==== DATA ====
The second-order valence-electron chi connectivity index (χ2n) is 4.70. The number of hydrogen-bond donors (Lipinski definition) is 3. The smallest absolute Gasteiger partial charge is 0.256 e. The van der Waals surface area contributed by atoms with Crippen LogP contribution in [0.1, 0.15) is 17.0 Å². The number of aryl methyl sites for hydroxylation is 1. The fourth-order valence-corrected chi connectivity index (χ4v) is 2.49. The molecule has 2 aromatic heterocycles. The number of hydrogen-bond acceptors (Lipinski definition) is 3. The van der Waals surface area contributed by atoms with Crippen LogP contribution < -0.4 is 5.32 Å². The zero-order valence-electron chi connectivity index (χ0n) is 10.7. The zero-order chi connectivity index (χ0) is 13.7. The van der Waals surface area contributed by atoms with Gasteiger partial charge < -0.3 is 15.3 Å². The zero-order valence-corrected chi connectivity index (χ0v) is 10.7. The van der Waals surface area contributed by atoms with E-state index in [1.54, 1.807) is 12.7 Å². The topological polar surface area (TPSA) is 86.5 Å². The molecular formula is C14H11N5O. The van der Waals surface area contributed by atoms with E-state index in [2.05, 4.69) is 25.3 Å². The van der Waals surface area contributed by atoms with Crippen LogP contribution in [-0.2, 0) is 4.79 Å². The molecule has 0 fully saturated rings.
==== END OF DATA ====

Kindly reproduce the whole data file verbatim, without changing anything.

The second-order valence-electron chi connectivity index (χ2n) is 4.70. The number of hydrogen-bond donors (Lipinski definition) is 3. The smallest absolute Gasteiger partial charge is 0.256 e. The van der Waals surface area contributed by atoms with Crippen LogP contribution in [0.1, 0.15) is 17.0 Å². The number of aryl methyl sites for hydroxylation is 1. The fourth-order valence-corrected chi connectivity index (χ4v) is 2.49. The molecule has 2 aromatic heterocycles. The number of hydrogen-bond acceptors (Lipinski definition) is 3. The van der Waals surface area contributed by atoms with Crippen LogP contribution < -0.4 is 5.32 Å². The zero-order valence-electron chi connectivity index (χ0n) is 10.7. The zero-order chi connectivity index (χ0) is 13.7. The van der Waals surface area contributed by atoms with Gasteiger partial charge < -0.3 is 15.3 Å². The zero-order valence-corrected chi connectivity index (χ0v) is 10.7. The van der Waals surface area contributed by atoms with E-state index in [1.54, 1.807) is 12.7 Å². The topological polar surface area (TPSA) is 86.5 Å². The molecular formula is C14H11N5O. The van der Waals surface area contributed by atoms with E-state index in [2.05, 4.69) is 25.3 Å². The van der Waals surface area contributed by atoms with Crippen LogP contribution in [-0.2, 0) is 4.79 Å². The molecule has 0 fully saturated rings.